An Interview with Trustee Joseph Dragone
An Interview with Trustee Joseph DragoneKemba Dunham, Senior Director, Communications
This summer, All Access had the opportunity to chat with Dr. Joseph P. Dragone, College Board trustee and superintendent of schools at Ballston Spa Central School District in New York.
Over the course of his career, Dr. Dragone has led urban and suburban districts through school and district improvement planning, instructional technology implementation, data analysis, organizational and instructional capacity-building, and much more. He spoke about his career, the U.S. educational landscape, and the College Board's impact.
Q: What led you to education?
A: It's an interesting path. I really wanted to be a musician [he played the saxophone], and while growing up in Buffalo, NY, I had the opportunity work with many great musicians throughout high school—most of them were also teachers. The advice I received then was, “Get a degree in education, and you can have the best of both worlds”—I could share my craft with people as a performer and with students as a teacher. So I received my Bachelor of Science degree and my first Masters in Music Education, and I taught middle school and high school band for six years. The program was successful, so one of my principals suggested I get into administration, as there is a need for strong leadership. So I went back for my administrative certification and ultimately a Masters, Certificate of Advanced Study, and Ph.D. in Educational Administration and Policy.
Q: What's the most critical issue in education today?
A: There are several significant issues, especially as the policy field is so dynamic. I think one of the biggest is access to opportunity, which is why I enjoy my work with the College Board—we share that core value. In New York, the popular political mantra is that your zip code shouldn't determine your educational opportunities; but the reality is, it does, and politically, no one wants to tackle this problem. Locally, in my world every day, we keep this issue in the forefront of all of our work to start with, understanding that our role is to provide opportunity for kids. That takes many forms—coursework, personal supports, mental and behavioral health services, after-school programs—all of which supports further opportunity for kids after they leave high school.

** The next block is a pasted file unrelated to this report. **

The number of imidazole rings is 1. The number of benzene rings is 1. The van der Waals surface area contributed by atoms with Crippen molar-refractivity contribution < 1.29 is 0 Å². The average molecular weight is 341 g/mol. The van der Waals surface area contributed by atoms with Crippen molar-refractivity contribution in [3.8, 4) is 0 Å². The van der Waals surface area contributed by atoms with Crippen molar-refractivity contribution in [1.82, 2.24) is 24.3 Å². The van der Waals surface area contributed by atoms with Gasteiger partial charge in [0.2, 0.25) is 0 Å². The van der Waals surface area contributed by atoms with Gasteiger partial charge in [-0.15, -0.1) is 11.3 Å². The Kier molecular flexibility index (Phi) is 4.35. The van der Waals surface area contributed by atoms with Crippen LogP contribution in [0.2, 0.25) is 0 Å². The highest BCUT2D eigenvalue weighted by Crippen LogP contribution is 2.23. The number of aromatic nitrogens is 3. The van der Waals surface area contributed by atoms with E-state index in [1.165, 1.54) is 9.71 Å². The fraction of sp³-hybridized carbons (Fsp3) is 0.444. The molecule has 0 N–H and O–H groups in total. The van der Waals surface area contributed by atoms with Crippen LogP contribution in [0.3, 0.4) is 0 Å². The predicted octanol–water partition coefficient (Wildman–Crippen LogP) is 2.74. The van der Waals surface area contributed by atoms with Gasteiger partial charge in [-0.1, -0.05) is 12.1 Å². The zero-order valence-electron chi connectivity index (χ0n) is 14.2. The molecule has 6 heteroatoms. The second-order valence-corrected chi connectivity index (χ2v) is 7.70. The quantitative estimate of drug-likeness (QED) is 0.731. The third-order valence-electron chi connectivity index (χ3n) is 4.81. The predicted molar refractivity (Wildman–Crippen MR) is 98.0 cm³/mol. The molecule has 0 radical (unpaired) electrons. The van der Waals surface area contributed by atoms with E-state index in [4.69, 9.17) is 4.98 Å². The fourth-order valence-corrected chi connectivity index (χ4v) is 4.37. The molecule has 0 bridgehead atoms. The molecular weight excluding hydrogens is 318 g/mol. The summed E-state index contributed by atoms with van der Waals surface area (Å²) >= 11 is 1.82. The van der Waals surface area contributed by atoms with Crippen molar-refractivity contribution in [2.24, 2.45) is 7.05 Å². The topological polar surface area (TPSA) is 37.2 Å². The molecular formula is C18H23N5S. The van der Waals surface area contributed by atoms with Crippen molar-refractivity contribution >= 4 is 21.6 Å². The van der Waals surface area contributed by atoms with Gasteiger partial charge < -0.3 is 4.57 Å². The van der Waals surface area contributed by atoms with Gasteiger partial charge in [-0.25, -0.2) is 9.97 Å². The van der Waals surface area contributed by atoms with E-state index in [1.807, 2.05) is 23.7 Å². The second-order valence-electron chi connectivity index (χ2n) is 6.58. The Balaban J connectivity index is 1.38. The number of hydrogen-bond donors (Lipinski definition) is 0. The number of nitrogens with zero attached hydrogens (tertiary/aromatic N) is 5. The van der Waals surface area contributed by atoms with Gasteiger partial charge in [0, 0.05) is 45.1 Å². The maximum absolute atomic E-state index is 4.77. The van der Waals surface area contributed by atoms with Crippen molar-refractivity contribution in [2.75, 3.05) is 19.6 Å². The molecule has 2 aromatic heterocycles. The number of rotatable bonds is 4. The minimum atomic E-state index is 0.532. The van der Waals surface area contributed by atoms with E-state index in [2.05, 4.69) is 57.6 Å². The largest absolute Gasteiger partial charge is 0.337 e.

Q: What do you love about your job?
A: Knowing that I can make a difference at the systems level. When you can change the system, you can have a holistic impact on what can happen moving forward. I do miss working directly with kids on a day-to-day basis, but it's very satisfying to see when I've had an impact on an initiative or program to create opportunity for kids.
Q: In your professional life, which accomplishment are you most proud of?
A: That's like asking a parent what child is their favorite! If I’m picking one, I have to say it's the work I've done building relationships to strengthen my organization. My district is fortunate to've been recognized at many levels for various accolades—as have I—for leading work on behalf of children. But none of this would be possible without building relationships across the organization or building a collaborative culture with high expectations.
Q: In your view, what’s the most significant way the College Board is making an impact these days?
A: As far as I'm concerned, it's about changing the narrative regarding access and opportunity, and in turn having a major impact on many more students at scale. It's no mystery that the SAT, AP, etc. used to be regarded as elite opportunities—that was the perception, even though it was never really the case. I give tremendous credit to [current College Board President and CEO] David Coleman for changing that narrative over the past several years, and I think now we are really seeing this shift take root. Our work is for all students, and everyone benefits from access to challenging coursework and the best educational opportunities. The organization’s reach has grown exponentially, and our collaborative work with national organizations that share our mission is expanding our reach by leaps and bounds.